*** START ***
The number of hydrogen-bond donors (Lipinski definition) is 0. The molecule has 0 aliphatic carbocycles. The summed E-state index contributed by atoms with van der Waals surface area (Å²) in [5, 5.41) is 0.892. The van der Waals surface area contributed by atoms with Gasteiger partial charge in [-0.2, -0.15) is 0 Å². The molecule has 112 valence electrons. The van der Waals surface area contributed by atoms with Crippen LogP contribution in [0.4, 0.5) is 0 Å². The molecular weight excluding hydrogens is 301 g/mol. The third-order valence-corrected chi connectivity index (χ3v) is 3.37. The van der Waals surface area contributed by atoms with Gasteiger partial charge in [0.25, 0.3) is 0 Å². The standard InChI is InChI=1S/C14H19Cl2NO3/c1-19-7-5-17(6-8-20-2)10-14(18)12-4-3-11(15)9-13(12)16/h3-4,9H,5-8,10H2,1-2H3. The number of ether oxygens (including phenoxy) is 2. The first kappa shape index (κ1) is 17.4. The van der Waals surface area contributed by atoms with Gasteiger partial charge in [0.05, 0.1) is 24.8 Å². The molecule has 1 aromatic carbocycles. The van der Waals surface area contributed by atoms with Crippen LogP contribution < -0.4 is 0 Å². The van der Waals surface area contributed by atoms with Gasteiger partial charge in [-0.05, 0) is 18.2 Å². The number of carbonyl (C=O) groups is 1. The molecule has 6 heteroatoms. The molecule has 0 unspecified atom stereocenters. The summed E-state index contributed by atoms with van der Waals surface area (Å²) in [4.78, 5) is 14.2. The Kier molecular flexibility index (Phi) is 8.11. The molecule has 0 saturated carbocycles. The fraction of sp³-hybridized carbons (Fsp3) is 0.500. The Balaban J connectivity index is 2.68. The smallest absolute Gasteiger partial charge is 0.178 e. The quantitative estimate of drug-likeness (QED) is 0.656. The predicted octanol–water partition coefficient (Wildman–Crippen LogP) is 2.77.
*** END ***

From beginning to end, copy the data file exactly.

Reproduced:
The number of hydrogen-bond donors (Lipinski definition) is 0. The molecule has 0 aliphatic carbocycles. The summed E-state index contributed by atoms with van der Waals surface area (Å²) in [5, 5.41) is 0.892. The van der Waals surface area contributed by atoms with Gasteiger partial charge in [-0.2, -0.15) is 0 Å². The molecule has 112 valence electrons. The van der Waals surface area contributed by atoms with Crippen LogP contribution in [0.4, 0.5) is 0 Å². The molecular weight excluding hydrogens is 301 g/mol. The third-order valence-corrected chi connectivity index (χ3v) is 3.37. The van der Waals surface area contributed by atoms with Gasteiger partial charge in [0.25, 0.3) is 0 Å². The standard InChI is InChI=1S/C14H19Cl2NO3/c1-19-7-5-17(6-8-20-2)10-14(18)12-4-3-11(15)9-13(12)16/h3-4,9H,5-8,10H2,1-2H3. The number of ether oxygens (including phenoxy) is 2. The first kappa shape index (κ1) is 17.4. The van der Waals surface area contributed by atoms with Gasteiger partial charge in [0.05, 0.1) is 24.8 Å². The molecule has 1 aromatic carbocycles. The van der Waals surface area contributed by atoms with Crippen LogP contribution < -0.4 is 0 Å². The van der Waals surface area contributed by atoms with Gasteiger partial charge in [-0.05, 0) is 18.2 Å². The number of carbonyl (C=O) groups is 1. The molecule has 6 heteroatoms. The molecule has 0 unspecified atom stereocenters. The summed E-state index contributed by atoms with van der Waals surface area (Å²) in [4.78, 5) is 14.2. The Kier molecular flexibility index (Phi) is 8.11. The molecule has 0 saturated carbocycles. The fraction of sp³-hybridized carbons (Fsp3) is 0.500. The Balaban J connectivity index is 2.68. The smallest absolute Gasteiger partial charge is 0.178 e. The quantitative estimate of drug-likeness (QED) is 0.656. The predicted octanol–water partition coefficient (Wildman–Crippen LogP) is 2.77.